Every dairy has a significant focus on nutrition. Each day, huge amounts of time are spent mixing and delivering feed, monitoring dry matter, sampling forages and feeds, ordering ingredients, planning for future crops, etc. The focus is justified since feed and nutrition makes up a majority of daily operating costs as well as the overall cost of operating the dairy farm. It directly affects production levels and component yields. It is important enough that many/most dairies employ at least one professional to oversee and advise on all related areas.
Aside from production, nutrition affects other areas of dairy production. One of these is reproduction. Part of reproductive performance is directly related to the nutritional status of the cow, ensuring she is in a proper body condition and appropriate nutrients are available to support all phases of reproductive function.
One area that may not always be linked as directly as it should be to nutrition is animal health. In many cases, we tend to compartmentalize health and nutrition to a degree, handing the health program to the veterinarian and the nutrition program to the nutritionist. Research and practice has consistently proven a direct link between these two physiological areas, and it is critical for the dairy to recognize the strong connection.
Udder health is highly dependent on the nutrition program
A multitude of scientific evidence exists illustrating the link between nutrition and mastitis in the dairy cow. When nutrition is compromised or even out of balance, the most obvious impact on udder health is through the suppression of the immune system and the subsequent failure of the immune system to respond to pathogenic challenges. The unavailability or deficiency of key nutrients commonly results in immunosuppression.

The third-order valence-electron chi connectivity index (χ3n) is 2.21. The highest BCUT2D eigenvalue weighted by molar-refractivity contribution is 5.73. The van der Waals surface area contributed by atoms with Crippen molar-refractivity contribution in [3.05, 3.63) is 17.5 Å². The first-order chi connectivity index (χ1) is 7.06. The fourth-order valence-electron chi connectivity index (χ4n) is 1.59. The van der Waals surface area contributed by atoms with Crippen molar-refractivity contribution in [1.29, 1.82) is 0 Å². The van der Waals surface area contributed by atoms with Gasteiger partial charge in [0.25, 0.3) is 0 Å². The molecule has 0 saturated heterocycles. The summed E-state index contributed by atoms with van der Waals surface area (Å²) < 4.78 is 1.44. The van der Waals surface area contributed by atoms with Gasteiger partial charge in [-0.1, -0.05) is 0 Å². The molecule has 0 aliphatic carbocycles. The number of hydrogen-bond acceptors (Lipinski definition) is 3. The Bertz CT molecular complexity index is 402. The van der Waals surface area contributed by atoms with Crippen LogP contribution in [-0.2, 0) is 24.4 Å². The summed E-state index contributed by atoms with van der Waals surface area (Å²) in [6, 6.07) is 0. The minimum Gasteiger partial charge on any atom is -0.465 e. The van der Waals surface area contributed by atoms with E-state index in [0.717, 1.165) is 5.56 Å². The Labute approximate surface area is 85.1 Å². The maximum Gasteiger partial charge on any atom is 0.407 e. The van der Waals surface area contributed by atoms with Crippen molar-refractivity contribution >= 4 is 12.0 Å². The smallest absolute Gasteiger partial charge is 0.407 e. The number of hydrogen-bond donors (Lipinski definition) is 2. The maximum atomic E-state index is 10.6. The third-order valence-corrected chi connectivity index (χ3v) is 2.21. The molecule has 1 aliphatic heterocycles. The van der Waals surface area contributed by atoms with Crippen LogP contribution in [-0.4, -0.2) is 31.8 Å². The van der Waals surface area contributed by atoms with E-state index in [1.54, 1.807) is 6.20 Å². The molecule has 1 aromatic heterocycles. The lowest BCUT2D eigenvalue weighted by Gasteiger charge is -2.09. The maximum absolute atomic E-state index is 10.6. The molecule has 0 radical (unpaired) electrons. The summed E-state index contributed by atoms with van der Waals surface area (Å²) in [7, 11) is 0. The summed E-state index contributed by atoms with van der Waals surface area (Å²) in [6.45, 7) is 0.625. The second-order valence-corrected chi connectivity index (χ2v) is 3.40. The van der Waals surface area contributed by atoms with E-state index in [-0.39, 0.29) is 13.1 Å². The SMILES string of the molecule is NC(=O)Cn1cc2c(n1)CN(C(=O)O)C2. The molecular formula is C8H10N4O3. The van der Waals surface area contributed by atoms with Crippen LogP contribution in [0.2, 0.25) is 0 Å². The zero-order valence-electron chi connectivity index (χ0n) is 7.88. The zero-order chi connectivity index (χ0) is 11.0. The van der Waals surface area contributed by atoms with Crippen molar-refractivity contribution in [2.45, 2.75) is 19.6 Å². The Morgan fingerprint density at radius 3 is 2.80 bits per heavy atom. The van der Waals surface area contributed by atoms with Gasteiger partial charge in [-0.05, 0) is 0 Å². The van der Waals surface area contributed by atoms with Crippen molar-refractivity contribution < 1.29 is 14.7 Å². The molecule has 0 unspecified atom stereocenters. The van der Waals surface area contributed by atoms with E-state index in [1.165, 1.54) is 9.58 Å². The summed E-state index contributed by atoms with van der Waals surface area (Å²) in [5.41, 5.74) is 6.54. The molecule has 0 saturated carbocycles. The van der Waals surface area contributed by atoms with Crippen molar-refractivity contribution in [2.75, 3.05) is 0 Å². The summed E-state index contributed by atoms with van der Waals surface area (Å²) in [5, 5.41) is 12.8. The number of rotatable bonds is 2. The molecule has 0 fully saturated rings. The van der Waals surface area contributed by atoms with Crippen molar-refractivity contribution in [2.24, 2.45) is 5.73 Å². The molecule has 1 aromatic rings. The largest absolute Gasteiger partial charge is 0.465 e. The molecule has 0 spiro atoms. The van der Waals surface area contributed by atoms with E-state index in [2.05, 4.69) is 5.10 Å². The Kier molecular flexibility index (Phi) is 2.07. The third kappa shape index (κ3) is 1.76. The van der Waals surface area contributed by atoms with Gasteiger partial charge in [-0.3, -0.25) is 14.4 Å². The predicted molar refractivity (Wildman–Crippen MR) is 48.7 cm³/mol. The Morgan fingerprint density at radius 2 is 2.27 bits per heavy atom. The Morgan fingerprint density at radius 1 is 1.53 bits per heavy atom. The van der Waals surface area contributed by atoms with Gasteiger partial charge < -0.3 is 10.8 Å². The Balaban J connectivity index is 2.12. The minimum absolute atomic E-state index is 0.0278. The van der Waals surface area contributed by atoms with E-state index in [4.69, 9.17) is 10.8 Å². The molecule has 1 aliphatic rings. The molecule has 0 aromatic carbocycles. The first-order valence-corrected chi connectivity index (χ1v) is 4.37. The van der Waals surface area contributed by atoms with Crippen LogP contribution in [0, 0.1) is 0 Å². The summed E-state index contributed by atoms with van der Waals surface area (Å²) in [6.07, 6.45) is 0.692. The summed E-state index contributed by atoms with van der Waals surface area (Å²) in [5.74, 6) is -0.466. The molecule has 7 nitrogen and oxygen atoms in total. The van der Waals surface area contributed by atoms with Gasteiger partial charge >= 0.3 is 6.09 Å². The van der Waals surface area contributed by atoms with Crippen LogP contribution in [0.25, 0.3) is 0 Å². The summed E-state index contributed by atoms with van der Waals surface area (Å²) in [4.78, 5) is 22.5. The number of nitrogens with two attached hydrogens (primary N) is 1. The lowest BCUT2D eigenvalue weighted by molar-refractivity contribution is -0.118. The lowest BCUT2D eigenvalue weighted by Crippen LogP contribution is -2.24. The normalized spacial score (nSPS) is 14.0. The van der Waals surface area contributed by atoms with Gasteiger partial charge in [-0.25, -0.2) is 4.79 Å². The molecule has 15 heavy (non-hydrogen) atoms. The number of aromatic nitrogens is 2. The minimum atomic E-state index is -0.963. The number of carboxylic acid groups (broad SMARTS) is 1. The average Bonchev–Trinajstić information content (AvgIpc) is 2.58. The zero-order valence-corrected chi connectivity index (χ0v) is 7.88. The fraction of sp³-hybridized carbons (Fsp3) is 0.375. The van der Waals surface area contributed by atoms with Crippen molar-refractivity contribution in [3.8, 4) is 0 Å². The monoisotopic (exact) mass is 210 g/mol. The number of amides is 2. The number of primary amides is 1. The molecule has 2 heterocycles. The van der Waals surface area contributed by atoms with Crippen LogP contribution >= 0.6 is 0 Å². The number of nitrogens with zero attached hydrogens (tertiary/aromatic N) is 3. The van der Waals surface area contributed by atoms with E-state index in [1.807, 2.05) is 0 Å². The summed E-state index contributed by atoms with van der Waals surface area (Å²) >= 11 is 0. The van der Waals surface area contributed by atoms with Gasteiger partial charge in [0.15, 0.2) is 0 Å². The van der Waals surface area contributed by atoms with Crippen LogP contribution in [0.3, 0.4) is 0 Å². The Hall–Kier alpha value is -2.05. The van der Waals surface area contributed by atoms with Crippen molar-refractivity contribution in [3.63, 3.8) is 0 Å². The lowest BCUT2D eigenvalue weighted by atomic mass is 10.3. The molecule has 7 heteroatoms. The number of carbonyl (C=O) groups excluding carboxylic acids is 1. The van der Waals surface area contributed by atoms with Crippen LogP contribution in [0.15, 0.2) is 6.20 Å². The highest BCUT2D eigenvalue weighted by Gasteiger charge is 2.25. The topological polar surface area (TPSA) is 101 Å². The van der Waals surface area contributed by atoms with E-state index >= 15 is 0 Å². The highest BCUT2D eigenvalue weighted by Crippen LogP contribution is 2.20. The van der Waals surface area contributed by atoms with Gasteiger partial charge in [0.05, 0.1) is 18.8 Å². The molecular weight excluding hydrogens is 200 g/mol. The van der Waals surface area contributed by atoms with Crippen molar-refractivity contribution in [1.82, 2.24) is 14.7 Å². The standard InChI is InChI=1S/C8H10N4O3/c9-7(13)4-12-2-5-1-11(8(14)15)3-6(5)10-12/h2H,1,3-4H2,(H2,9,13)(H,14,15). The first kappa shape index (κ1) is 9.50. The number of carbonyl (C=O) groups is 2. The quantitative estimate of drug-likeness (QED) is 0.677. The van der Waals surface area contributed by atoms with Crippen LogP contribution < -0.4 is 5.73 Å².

But this is a multi-stage problem, beginning with access to the udder. The teat opening is the first barrier against invading pathogens (transmitted and environmental). The structural and anatomical attributes of opening and canal (tightness of closure and keratin lining) are designed to prevent pathogen penetration of the udder. Somewhere around 40% of the keratin lining is removed at each milking and, thus, requires constant regeneration to properly function as a “block” to pathogen entrance.
Even with proper teat closing function, pathogens will enter the teat opening. With normal function, after bacteria breach the teat end, a complex immune function process will unfold. One component, the leukocytes, will take up and destroy these invading pathogens. Leukocyte function is a major component of controlling infection by pathogens and a primary defense mechanism. This is only one part of this immune mechanism.
The nutrition and feeding programs should always strive to meet the nutritional requirements of the dairy cow during the various stages of the lactation cycle. During the transition period, the dairy cow can experience negative energy balance, which can have a major impact on the immune response.
Cows in negative energy balance are at a higher risk of ketosis. Clinical ketosis is associated with a two-fold increase in the risk of clinical mastitis, and ketotic cows experience more severe clinical mastitis.
In a review of cows suffering from ketosis and the impairment of udder defense, it has been suggested that cows in a negative energy balance period seem to show an impairment of udder defense (immune response) mechanisms. With an increase in the presence of ketone bodies, several immunocompetence factors are depressed including:
- Capacity for phagocytosis by polymorphonuclear neutrophil (PMN) and macrophages
- Generation of chemo-attractant
- Capacity for blood leukocytes to migrate into the infected milk gland
One study reported that 28.6% of cows with pre-partum ketosis subsequently developed clinical mastitis compared with 8.7% of cows without pre-partum ketosis. Thus we find significant importance in proper energy balance in close-up dry cows and freshening cows. This continues after freshening as long as a potential negative energy balance and incidence of ketosis is a problem.
Other nutrient effects
Trace minerals and vitamins have a significant effect on udder health. Some of the most important include selenium (Se) and vitamin E, copper, zinc, vitamin A and ß-carotene.